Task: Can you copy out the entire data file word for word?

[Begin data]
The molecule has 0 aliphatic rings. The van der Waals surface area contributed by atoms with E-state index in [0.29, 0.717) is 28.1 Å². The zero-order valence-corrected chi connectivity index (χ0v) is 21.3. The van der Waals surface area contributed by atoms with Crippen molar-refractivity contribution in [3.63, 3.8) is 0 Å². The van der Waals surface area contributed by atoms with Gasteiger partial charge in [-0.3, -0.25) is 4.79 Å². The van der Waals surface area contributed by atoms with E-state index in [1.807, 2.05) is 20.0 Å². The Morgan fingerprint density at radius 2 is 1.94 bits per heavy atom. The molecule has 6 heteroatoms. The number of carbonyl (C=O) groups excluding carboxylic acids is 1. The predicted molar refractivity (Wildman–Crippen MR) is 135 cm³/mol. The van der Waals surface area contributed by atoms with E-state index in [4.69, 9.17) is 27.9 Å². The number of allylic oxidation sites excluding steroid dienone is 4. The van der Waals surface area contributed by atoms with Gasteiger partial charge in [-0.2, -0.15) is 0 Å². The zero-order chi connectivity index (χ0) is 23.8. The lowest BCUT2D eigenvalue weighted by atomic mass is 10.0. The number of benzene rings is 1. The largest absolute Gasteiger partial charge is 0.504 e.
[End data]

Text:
The molecule has 0 aliphatic rings. The van der Waals surface area contributed by atoms with E-state index in [0.29, 0.717) is 28.1 Å². The zero-order valence-corrected chi connectivity index (χ0v) is 21.3. The van der Waals surface area contributed by atoms with Crippen molar-refractivity contribution in [3.63, 3.8) is 0 Å². The van der Waals surface area contributed by atoms with Gasteiger partial charge in [-0.3, -0.25) is 4.79 Å². The van der Waals surface area contributed by atoms with E-state index in [1.807, 2.05) is 20.0 Å². The Morgan fingerprint density at radius 2 is 1.94 bits per heavy atom. The molecule has 6 heteroatoms. The number of carbonyl (C=O) groups excluding carboxylic acids is 1. The predicted molar refractivity (Wildman–Crippen MR) is 135 cm³/mol. The van der Waals surface area contributed by atoms with E-state index in [4.69, 9.17) is 27.9 Å². The number of allylic oxidation sites excluding steroid dienone is 4. The van der Waals surface area contributed by atoms with Gasteiger partial charge in [-0.2, -0.15) is 0 Å². The zero-order chi connectivity index (χ0) is 23.8. The lowest BCUT2D eigenvalue weighted by atomic mass is 10.0. The number of benzene rings is 1. The largest absolute Gasteiger partial charge is 0.504 e.